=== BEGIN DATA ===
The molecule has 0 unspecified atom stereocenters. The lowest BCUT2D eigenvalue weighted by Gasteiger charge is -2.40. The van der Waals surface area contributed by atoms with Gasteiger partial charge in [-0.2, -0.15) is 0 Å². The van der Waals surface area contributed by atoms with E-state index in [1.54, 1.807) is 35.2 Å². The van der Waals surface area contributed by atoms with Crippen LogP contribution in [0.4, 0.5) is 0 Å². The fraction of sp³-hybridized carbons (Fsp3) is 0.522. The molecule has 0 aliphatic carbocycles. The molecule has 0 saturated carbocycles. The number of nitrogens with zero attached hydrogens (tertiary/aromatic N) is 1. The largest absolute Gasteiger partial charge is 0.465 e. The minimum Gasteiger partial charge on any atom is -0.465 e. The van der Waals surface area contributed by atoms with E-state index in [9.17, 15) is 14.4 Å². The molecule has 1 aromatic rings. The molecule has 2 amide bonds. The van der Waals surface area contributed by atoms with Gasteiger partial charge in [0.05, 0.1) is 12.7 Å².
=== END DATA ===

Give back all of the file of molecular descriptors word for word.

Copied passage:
The molecule has 0 unspecified atom stereocenters. The lowest BCUT2D eigenvalue weighted by Gasteiger charge is -2.40. The van der Waals surface area contributed by atoms with Gasteiger partial charge in [-0.2, -0.15) is 0 Å². The van der Waals surface area contributed by atoms with E-state index in [1.54, 1.807) is 35.2 Å². The van der Waals surface area contributed by atoms with Crippen LogP contribution in [0.4, 0.5) is 0 Å². The fraction of sp³-hybridized carbons (Fsp3) is 0.522. The molecule has 0 aliphatic carbocycles. The molecule has 0 saturated carbocycles. The number of nitrogens with zero attached hydrogens (tertiary/aromatic N) is 1. The largest absolute Gasteiger partial charge is 0.465 e. The minimum Gasteiger partial charge on any atom is -0.465 e. The van der Waals surface area contributed by atoms with E-state index in [9.17, 15) is 14.4 Å². The molecule has 1 aromatic rings. The molecule has 2 amide bonds. The van der Waals surface area contributed by atoms with Gasteiger partial charge in [0.05, 0.1) is 12.7 Å².